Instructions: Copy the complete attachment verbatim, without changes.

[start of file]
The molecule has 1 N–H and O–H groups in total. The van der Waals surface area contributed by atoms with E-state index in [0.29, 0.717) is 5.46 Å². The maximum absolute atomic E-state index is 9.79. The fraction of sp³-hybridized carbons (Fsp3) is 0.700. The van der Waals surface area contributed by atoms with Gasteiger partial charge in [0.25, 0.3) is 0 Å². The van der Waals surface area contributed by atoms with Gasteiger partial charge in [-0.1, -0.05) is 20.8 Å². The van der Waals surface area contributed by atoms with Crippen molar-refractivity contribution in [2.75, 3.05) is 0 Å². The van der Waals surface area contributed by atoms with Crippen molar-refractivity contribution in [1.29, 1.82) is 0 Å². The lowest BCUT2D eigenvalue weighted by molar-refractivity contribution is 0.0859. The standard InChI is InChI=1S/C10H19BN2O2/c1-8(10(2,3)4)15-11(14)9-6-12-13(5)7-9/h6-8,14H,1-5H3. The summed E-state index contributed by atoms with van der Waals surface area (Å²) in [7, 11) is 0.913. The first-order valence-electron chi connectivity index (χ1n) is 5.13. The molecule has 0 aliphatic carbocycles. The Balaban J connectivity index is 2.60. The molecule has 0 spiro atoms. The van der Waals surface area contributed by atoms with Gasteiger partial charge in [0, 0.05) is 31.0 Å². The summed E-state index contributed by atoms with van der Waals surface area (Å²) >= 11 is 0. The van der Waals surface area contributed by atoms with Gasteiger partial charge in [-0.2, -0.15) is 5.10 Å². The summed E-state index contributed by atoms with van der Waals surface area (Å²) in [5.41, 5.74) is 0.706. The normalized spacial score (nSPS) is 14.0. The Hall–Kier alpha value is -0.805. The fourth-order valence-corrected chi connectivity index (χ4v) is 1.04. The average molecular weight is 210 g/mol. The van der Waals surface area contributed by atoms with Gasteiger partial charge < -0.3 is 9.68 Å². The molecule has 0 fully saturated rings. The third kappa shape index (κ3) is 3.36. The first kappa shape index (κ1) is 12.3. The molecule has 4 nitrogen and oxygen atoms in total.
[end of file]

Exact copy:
The molecule has 1 N–H and O–H groups in total. The van der Waals surface area contributed by atoms with E-state index in [0.29, 0.717) is 5.46 Å². The maximum absolute atomic E-state index is 9.79. The fraction of sp³-hybridized carbons (Fsp3) is 0.700. The van der Waals surface area contributed by atoms with Gasteiger partial charge in [0.25, 0.3) is 0 Å². The van der Waals surface area contributed by atoms with Gasteiger partial charge in [-0.1, -0.05) is 20.8 Å². The van der Waals surface area contributed by atoms with Crippen molar-refractivity contribution in [2.75, 3.05) is 0 Å². The van der Waals surface area contributed by atoms with Crippen molar-refractivity contribution in [1.29, 1.82) is 0 Å². The lowest BCUT2D eigenvalue weighted by molar-refractivity contribution is 0.0859. The standard InChI is InChI=1S/C10H19BN2O2/c1-8(10(2,3)4)15-11(14)9-6-12-13(5)7-9/h6-8,14H,1-5H3. The summed E-state index contributed by atoms with van der Waals surface area (Å²) in [7, 11) is 0.913. The first-order valence-electron chi connectivity index (χ1n) is 5.13. The molecule has 0 aliphatic carbocycles. The Balaban J connectivity index is 2.60. The molecule has 0 spiro atoms. The van der Waals surface area contributed by atoms with Gasteiger partial charge in [0, 0.05) is 31.0 Å². The summed E-state index contributed by atoms with van der Waals surface area (Å²) >= 11 is 0. The van der Waals surface area contributed by atoms with Gasteiger partial charge in [-0.2, -0.15) is 5.10 Å². The summed E-state index contributed by atoms with van der Waals surface area (Å²) in [5.41, 5.74) is 0.706. The normalized spacial score (nSPS) is 14.0. The Hall–Kier alpha value is -0.805. The fourth-order valence-corrected chi connectivity index (χ4v) is 1.04. The average molecular weight is 210 g/mol. The van der Waals surface area contributed by atoms with Gasteiger partial charge < -0.3 is 9.68 Å². The molecule has 0 fully saturated rings. The third kappa shape index (κ3) is 3.36. The first kappa shape index (κ1) is 12.3. The molecule has 4 nitrogen and oxygen atoms in total.